Tuesday, July 6, 2010

The side by side viewer

The Media Viewer is developed to enable to view and perform basic editing tasks on the media associated with a patient. The media could be images, audio or video for now and other things like time series data associated with an ECG scan among other things.

An important requirement for the Media Viewer has been to add the side by side image comparison facility. This would enable practitioners to compare two different images or two sections of the same image side by side. This component has been developed in flex, mainly using the DivBox container. The main reason for choosing this was that i could add sliders to separate sections in this divbox and a user could drag the slider to adjust either side of the view. More ever I could extend it to vertical as well as horizontal modes to enable side by side viewing and editing. The Divbox is added through actionscript to the main canvas area depending on the state of the viewer. Below I will illustrate some of the states which are the possible use-cases for the components.

This is the Single View for the Media Viewer. One can select a thumbnail and if its an image it would be displayed along with the basic editing functions (Zoom, Brightness, Sharpness, Contrast) at the bottom. There is a drop down list at the top which enables you to choose the state of the Media Viewer to either single view, horizontal side by side comparison or vertical side by side comparison. You can also make the image fullscreen and download it to your local machine respectively by using the two controls in the top right corner of the viewer. The thumbnail viewer gives a preview of the image for an image and fixed thumbnails for any other format (audio, video, time series data).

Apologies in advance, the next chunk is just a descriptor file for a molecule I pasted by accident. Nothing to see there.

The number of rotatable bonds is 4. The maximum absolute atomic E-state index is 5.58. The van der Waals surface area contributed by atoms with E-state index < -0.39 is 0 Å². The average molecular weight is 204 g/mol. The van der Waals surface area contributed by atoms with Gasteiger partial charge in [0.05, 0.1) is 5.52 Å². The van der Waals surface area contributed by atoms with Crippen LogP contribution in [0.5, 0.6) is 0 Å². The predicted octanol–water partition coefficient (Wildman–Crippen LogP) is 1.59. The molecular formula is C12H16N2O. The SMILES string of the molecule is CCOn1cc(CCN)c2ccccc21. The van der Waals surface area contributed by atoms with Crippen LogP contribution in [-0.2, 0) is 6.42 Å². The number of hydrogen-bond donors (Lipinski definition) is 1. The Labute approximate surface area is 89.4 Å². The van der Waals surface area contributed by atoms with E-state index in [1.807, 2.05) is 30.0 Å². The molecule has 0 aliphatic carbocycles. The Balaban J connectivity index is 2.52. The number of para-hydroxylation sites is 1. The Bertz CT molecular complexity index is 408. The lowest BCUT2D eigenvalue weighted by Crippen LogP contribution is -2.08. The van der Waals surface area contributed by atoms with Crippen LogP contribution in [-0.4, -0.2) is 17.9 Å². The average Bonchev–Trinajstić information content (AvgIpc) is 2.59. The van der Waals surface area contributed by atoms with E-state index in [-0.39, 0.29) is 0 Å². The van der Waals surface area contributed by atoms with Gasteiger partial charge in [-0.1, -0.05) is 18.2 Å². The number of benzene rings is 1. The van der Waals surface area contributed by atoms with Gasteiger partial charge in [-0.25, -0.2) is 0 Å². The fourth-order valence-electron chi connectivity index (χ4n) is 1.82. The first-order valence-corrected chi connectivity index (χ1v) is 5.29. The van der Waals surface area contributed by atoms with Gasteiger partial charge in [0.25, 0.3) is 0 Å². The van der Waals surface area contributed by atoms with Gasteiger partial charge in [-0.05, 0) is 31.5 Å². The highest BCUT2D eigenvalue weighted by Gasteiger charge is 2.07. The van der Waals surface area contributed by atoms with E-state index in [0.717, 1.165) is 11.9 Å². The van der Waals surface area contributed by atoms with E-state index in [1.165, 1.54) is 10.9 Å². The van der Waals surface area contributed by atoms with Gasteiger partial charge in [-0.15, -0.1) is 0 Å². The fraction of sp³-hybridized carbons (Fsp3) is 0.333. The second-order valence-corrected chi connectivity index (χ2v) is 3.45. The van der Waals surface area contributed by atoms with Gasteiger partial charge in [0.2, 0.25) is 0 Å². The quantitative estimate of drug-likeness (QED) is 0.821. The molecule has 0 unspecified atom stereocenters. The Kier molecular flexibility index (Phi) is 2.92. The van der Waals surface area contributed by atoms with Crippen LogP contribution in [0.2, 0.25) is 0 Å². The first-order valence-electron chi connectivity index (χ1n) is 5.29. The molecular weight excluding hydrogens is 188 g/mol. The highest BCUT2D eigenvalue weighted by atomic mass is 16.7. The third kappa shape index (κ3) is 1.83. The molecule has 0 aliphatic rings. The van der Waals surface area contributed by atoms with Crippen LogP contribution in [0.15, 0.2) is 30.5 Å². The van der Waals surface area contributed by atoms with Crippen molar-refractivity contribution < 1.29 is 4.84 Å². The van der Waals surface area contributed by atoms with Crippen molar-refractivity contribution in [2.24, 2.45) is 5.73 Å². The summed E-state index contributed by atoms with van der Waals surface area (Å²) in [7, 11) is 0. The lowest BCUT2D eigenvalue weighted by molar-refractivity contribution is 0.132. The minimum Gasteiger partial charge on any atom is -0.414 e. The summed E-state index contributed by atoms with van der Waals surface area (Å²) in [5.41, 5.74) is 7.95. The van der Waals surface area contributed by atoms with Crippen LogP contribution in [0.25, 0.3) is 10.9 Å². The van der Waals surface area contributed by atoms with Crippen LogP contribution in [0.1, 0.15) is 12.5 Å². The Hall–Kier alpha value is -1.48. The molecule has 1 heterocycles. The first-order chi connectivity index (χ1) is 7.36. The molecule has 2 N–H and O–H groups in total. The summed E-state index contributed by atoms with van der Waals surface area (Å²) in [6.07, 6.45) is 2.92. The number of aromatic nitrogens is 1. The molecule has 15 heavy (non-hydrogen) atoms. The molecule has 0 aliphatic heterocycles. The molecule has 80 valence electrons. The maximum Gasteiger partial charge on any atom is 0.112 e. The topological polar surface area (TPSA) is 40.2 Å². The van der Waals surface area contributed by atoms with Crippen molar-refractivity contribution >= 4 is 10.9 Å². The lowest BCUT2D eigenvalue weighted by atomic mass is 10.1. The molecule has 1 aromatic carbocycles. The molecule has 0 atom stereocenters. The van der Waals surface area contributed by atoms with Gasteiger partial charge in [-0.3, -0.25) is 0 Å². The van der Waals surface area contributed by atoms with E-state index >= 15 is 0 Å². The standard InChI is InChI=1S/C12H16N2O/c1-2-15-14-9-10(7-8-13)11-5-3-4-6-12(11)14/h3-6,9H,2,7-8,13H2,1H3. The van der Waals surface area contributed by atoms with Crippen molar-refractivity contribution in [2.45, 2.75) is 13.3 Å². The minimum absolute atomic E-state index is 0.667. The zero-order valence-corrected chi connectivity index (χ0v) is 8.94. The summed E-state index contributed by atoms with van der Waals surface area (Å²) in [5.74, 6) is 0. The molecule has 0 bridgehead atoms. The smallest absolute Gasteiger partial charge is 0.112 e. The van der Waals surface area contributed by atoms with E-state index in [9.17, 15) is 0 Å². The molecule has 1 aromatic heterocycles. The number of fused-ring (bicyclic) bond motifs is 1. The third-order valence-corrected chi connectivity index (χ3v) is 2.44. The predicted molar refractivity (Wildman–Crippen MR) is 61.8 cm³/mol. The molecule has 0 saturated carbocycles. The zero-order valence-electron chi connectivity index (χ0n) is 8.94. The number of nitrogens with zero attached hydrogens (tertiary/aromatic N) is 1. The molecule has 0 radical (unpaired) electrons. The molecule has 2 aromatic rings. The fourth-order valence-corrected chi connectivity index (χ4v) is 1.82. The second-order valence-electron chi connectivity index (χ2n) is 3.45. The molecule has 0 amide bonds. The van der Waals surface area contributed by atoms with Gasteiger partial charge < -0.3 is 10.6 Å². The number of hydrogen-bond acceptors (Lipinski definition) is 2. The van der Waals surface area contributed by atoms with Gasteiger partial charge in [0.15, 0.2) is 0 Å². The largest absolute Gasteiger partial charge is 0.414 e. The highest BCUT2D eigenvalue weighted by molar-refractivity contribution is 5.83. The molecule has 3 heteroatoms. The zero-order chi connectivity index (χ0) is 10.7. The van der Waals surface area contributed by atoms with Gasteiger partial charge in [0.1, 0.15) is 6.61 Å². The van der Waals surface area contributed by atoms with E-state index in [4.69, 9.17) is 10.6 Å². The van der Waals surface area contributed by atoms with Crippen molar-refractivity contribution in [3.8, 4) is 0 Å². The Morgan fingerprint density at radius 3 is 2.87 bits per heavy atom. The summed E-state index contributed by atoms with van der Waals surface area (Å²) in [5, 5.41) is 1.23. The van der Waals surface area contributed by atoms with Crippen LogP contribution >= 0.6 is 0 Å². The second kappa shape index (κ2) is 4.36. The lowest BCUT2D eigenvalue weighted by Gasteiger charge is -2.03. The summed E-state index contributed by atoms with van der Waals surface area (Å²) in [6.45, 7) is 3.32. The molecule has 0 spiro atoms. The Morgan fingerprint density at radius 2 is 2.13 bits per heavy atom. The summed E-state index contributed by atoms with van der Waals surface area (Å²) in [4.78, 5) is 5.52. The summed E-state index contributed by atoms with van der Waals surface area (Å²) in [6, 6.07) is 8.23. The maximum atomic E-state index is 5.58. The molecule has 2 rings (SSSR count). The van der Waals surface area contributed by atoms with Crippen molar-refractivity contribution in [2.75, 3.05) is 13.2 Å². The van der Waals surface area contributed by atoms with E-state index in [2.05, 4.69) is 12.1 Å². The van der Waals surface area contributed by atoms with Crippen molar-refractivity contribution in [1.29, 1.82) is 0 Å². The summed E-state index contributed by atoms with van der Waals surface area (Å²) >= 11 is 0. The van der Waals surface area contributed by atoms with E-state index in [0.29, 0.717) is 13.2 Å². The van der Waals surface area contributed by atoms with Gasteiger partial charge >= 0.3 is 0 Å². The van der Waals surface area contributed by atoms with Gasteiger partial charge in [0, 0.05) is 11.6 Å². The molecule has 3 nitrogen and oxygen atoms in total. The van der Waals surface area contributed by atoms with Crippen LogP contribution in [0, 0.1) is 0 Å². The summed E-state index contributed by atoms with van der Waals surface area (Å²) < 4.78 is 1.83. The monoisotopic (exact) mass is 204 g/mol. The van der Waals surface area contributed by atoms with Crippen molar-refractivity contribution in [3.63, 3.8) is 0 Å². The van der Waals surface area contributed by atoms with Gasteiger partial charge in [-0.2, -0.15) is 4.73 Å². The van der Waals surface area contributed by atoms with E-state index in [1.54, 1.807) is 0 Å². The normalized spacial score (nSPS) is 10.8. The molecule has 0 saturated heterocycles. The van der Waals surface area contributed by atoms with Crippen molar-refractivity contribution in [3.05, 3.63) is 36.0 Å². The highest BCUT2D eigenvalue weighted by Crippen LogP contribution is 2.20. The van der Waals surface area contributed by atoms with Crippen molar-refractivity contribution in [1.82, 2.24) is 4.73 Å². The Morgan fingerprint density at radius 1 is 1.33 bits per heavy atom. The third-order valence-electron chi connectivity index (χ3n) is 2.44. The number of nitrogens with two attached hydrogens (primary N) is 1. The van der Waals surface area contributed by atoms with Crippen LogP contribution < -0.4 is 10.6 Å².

In here, the oral cancer patient images are viewed side by side. The slider in middle separating the two images can be moved so that either of them occupy as much space as they want to. You can select either of the two sides by clicking on either side to set the focus on the right or the left image. More over, you can pan the images and use the mousewheel scroll to zoom in and out by just hovering over the image on either side. The other image editing functions will operate on the selected side of the viewer.

In this use case you can select an image and then use the other side to focus on the same image to get a near and far perspective of the problem. As has been shown, the lesion from near can be seen on the right side while the bigger picture appears on the left. This can be done by simply selecting the images for either side and zooming/panning as may be necessary.

For some images a vertical comparison may be necessary and the media viewer supports this view by simply selecting the vertical side by side view from the drop down menu. The slider separating the two images can again be used to adjust the span of either of the images in the viewer. You can change either of the images by first focussing on the image by clicking it and then selecting the one you want from the thumbnails.

Any feedback or suggestions for more features to this are welcome.

Pratik Mandrekar

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